Texan No Longer Can ‘Sneak Up’ on His Competition

May 1, 2017 -- Coming off consecutive final round appearances on the NHRA Mello Yello tour including a victory in last week’s 4Wide Nationals at Charlotte, Steve Torrence has emerged as the biggest threat to the continued Top Fuel dominance of the three-car juggernaut fielded by Don Schumacher Racing.

Until Torrence’s Charlotte breakthrough, DSR drivers had won the first five events of 2017.  Equally significant is the fact that of the three races NOT won by DSR since Tony Schumacher prevailed last September in the U.S. Nationals at Indianapolis, two have gone to Torrence and his Capco Contractors dragster; the other to Doug Kalitta.   

Still, with attention shifting this week to Atlanta Dragway and the 37th running of the Lucas Oil Southern Nationals, Torrence will be the first to admit that he if he is to win here for a second time, he’ll have to do so without one of the weapons that made possible his upset of Schumacher in the 2012 final. 

That win was the first for the 34-year-old Texan since moving up from the Top Alcohol Dragster division in which he won a world championship in 2005 and there is little doubt that he benefitted greatly from the element of surprise.  Schumacher, after all, already had won seven World Championships and 67 tour events at the time and, during qualifying, had lowered the Atlanta track record as No. 1 qualifier. 

Torrence, by contrast, was appearing in his first final round in 55 career races as a pro.  Moreover, he was competing for just the seventh time as an owner/driver after spending five frustrating seasons driving for others on a limited schedule.  Nevertheless, after convincingly dispatching Schumacher, the determined cancer survivor went on to win two more races before ultimately finishing ninth in points.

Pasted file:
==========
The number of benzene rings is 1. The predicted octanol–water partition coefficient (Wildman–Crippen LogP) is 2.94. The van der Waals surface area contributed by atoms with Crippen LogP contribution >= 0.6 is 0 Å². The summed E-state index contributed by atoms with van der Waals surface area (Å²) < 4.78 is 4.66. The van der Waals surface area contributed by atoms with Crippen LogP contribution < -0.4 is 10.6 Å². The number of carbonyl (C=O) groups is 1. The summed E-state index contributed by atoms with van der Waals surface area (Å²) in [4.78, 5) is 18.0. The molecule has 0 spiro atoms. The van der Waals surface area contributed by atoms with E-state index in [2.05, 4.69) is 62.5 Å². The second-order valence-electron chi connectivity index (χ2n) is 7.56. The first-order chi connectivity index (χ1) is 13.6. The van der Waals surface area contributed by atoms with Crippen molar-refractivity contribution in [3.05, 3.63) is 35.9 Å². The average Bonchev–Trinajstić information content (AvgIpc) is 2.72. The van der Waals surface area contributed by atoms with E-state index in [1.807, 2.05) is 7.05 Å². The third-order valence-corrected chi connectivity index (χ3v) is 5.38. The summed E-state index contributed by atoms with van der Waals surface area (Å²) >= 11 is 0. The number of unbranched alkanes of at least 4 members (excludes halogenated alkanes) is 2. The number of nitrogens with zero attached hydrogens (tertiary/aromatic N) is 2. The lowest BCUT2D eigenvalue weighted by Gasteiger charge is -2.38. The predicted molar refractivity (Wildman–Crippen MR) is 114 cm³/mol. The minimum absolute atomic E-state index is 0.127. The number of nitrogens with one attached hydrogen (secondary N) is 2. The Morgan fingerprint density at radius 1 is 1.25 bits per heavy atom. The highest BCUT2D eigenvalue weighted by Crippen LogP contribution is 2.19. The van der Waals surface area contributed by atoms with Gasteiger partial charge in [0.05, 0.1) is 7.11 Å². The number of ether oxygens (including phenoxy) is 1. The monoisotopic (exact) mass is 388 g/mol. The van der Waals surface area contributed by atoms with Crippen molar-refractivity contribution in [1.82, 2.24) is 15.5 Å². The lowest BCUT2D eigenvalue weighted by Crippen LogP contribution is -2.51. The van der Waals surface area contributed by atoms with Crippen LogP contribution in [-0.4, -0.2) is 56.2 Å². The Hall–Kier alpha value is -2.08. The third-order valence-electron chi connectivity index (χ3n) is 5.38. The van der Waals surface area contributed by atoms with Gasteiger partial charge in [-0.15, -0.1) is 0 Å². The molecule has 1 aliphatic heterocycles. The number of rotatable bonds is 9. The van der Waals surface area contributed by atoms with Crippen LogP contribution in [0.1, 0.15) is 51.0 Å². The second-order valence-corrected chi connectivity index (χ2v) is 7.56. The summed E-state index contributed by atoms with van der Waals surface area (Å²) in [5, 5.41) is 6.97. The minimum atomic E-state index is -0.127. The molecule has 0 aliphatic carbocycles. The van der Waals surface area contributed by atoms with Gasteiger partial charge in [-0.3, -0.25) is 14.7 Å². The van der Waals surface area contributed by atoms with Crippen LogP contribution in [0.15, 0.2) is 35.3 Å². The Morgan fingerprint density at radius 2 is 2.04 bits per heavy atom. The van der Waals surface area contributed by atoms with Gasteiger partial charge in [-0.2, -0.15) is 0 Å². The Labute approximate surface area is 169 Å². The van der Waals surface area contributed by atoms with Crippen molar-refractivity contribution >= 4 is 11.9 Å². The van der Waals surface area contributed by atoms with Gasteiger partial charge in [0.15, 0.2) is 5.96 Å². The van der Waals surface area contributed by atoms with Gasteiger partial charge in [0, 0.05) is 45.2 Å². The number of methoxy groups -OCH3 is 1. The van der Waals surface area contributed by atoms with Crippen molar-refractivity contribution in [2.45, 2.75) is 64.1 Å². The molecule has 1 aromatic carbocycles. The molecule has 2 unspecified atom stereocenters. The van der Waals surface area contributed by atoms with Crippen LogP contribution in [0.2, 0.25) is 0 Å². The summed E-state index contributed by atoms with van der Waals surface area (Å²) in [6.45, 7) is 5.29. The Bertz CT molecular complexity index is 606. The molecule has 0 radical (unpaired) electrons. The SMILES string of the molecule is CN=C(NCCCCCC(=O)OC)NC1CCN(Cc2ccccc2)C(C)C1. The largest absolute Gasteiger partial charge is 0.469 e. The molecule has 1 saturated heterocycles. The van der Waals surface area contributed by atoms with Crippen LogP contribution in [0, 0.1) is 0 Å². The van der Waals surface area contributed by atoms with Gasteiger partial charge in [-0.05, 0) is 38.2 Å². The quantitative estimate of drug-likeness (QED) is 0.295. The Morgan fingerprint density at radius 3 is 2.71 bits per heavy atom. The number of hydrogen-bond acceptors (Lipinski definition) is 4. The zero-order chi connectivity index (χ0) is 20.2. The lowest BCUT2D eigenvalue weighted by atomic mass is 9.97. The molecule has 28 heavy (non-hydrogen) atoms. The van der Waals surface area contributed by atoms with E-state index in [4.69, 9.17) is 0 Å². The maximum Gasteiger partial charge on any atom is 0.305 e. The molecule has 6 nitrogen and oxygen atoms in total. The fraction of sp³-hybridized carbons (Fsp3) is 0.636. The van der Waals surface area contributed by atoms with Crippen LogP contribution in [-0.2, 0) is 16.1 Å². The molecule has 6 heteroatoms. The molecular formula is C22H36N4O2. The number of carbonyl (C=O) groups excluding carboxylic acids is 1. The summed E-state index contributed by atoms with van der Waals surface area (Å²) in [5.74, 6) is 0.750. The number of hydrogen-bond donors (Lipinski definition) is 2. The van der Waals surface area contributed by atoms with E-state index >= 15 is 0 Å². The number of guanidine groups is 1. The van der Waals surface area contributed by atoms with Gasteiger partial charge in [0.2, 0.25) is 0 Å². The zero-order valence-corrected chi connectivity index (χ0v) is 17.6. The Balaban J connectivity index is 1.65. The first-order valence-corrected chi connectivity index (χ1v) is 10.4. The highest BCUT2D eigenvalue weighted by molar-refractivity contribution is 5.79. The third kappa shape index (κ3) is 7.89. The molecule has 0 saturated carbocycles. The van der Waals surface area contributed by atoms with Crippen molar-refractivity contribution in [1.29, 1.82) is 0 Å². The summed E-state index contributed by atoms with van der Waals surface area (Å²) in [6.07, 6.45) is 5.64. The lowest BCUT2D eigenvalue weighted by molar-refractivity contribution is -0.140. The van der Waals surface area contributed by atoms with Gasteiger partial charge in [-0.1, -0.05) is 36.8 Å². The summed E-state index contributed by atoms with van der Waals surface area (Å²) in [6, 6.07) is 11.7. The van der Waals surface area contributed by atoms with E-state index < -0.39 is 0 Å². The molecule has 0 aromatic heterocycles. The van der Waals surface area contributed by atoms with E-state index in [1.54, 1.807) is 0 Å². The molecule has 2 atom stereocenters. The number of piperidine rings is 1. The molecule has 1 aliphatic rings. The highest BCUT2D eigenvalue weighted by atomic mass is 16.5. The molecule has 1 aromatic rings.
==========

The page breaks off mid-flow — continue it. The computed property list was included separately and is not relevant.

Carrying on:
He’s been winning ever since.

“We can’t sneak up on anybody anymore,” Torrence joked as he prepared for his eighth trip to Atlanta Dragway, “and that makes you feel pretty good.  It’s taken awhile to put all the pieces together but now when this team shows up, everyone knows we have a car that can win.  Nobody takes us lightly.  We get everybody’s best shot and we wouldn’t have it any other way.”

Since that Atlanta win five years ago, Torrence has added eight more Wally trophies to his display and last year finished third in points in a season in which he had a category-best eight No. 1 starts and went to the finals eight times.  Now, he is trying to become the first driver in NHRA history to win championships in both the Top Fuel and Top Alcohol categories.

Ironically, Don Schumacher himself helped fuel the Texan’s rise.

“We sat down (after Torrence announced that he would field a team on his own) and he told me that I can’t do this on my own and be competitive with these multi-car teams,” said the Texan.  “I’ll just be honest with you, it pissed me off.   We can and we have and we’re going to continue to do so.”

While his win in the 4Wide was gratifying, it also was cause for reflection insomuch as it was secured in the absence of crewman Justin Crossley, whose mother died the day before eliminations.

“You spend every weekend with these guys and they become your family,” Torrence said. “We’re like brothers and I trust these guys with my life.  You form that bond and when anybody is down, you support them. We told him that we would be getting the trophy for him.  I’m very fortunate to have my mom (Kay) at all the races. It makes you take a look at what you have and not take anything for granted.”



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